Victims of weekend home invasion in Ledyard criticize delay in arresting suspect
Ledyard ― A Gales Ferry couple is frustrated and questioning the legal process they say has allowed the man who violently broke into their home on Sunday to walk free.
Sam Whittle and Samantha Mazzone said three days seems like an awfully long time to wait for an arrest of a man already identified by police, who lives nearby and who was taken into custody just minutes after the frightening events of Sunday evening.
The couple decided to go public to make their case for something to be done.
“We do not know what else to do,” Whittle said in a statement. “The police and court system have failed to effectively arrest (the suspect), the police have denied our pleas for extra protection, the court system has denied our request to obtain a permanent or temporary civil protection order against him and as a result, (the suspect) is assumed to be back in our neighborhood 700 ft away from us, free to move as he pleases.”
“All while we remain in our house feeling powerless and scared that the events may happen again to us or one of our neighbors,” he added.
The young couple, who spoke to The Day on Wednesday, said they had just returned to their home on North Glenwoods Road on Sunday after a few days away. Whittle, 24, an engineer for Electric Boat, was preparing for a shower upstairs. Mazzone, a 23-year-old nurse at Backus Hospital in Norwich, was downstairs.
They both heard several loud banging noises.
Mazzone said she thought maybe her husband had fallen and called for him. She rounded the corner to find the front door forced open and a strange man standing in the foyer. The man was mumbling something incomprehensible, she said.
“We made eye contact. I froze for a second and then started screaming. I turned and ran,” Mazzone said.
She said the man followed her, grabbing at her. She fell, suffering several injuries that included a injured shoulder.
Whittle, after hearing his wife’s scream, came down the stairs and found his wife on the floor where she had fallen and the man standing over her. Whittle said he began continually striking the man, punching him in the head, until the man fell to the ground. He placed the man in a choke hold, dragging him towards the front foyer.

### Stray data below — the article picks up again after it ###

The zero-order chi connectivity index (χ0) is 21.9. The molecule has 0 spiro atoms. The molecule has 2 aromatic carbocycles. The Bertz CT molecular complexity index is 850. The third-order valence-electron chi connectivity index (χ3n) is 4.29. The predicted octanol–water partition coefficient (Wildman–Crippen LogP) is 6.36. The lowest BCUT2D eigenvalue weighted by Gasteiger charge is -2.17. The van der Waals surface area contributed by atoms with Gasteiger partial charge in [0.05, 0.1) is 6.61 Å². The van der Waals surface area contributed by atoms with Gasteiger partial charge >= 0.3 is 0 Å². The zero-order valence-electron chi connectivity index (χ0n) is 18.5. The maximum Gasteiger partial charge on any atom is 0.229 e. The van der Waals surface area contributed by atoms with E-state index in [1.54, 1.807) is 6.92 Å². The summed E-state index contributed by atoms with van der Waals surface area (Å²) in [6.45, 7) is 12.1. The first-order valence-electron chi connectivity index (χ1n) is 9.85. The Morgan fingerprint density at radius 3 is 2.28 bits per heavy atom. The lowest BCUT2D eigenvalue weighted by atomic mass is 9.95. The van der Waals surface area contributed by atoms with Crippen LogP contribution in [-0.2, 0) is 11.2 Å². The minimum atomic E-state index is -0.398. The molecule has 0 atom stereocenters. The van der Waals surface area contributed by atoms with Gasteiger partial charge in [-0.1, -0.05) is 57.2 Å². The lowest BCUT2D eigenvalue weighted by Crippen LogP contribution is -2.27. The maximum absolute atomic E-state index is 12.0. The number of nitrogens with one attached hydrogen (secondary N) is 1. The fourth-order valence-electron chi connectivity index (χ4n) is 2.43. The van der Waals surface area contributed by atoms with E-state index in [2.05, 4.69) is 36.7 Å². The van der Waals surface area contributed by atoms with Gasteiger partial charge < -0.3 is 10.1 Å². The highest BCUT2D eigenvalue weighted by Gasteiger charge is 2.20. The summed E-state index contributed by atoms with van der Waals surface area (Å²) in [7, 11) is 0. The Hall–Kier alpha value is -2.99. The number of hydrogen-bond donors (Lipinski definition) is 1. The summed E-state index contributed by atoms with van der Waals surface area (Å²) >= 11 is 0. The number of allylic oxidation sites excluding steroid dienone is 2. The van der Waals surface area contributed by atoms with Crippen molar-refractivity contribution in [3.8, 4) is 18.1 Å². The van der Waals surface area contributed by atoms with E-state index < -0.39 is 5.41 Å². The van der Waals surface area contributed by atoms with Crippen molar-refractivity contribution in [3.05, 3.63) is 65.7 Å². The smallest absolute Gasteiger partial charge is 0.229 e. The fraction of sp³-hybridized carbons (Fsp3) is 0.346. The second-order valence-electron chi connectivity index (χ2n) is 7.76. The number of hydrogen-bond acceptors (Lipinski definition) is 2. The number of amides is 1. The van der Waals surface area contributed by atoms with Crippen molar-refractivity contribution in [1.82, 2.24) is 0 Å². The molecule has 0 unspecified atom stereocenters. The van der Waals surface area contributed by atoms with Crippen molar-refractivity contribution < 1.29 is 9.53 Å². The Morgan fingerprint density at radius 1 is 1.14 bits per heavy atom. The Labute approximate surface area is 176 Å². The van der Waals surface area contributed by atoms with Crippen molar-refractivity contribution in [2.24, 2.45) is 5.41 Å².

Whittle described the man as large, six feet tall and at least 250 pounds, wearing a tank top and uttering odd phrases, eventually acting apologetic as if he didn’t expect someone to be home. Whittle said his first thought was the man was high on drugs.
Mazzone was on the phone with police while Whittle continued to hold the man. But Whittle said he was starting to get fatigued and “doubting whether or not I can continue to hold him until police arrived.”
The man was erratic, showing bursts of energy, Whittle said. He was able to shove the man out of the front door. The next problem was that the door had been busted open and Whittle said he had to hold it closed as the man continued to try and shoulder his way back in. The man eventually gave up trying to get in.
“He walked to the side of the house. He’s banging our cars, talking to himself and very clearly out of his mind,” Whittle said.
The man’s actions after the home invasion were caught on surveillance camera video Whittle shared with The Day.
Police arrived moments later and found the man nearby. They surrounded him, restrained him and transported him to the hospital for an evaluation.
Ledyard Police Chief John Rich said the man, who has not yet been charged, was taken to Backus Hospital for a medical evaluation. Rich said officers applied for an arrest warrant with the New London County State’s Attorney’s Office on Monday.
New London County State’s Attorney Paul Narducci said Wednesday that the warrant was under review and because of the nature of the alleged crime his office was working with Ledyard police to “expeditiously address the matter.”
Whittle said he’s called police multiple times to ask about the arrest and why the man was not at least held at the hospital until a warrant was signed. He said he was informed the man was discharged from the Backus emergency department on Monday “and allowed to run from arrest or return to our neighborhood.”
It was not a comforting thought, Whittle said, knowing the man could attempt the same thing that happened just a few nights before. The couple said they attempted to apply for a civil protection order against the man but were rejected.
“I feel like we’re treading water here,” Whittle said.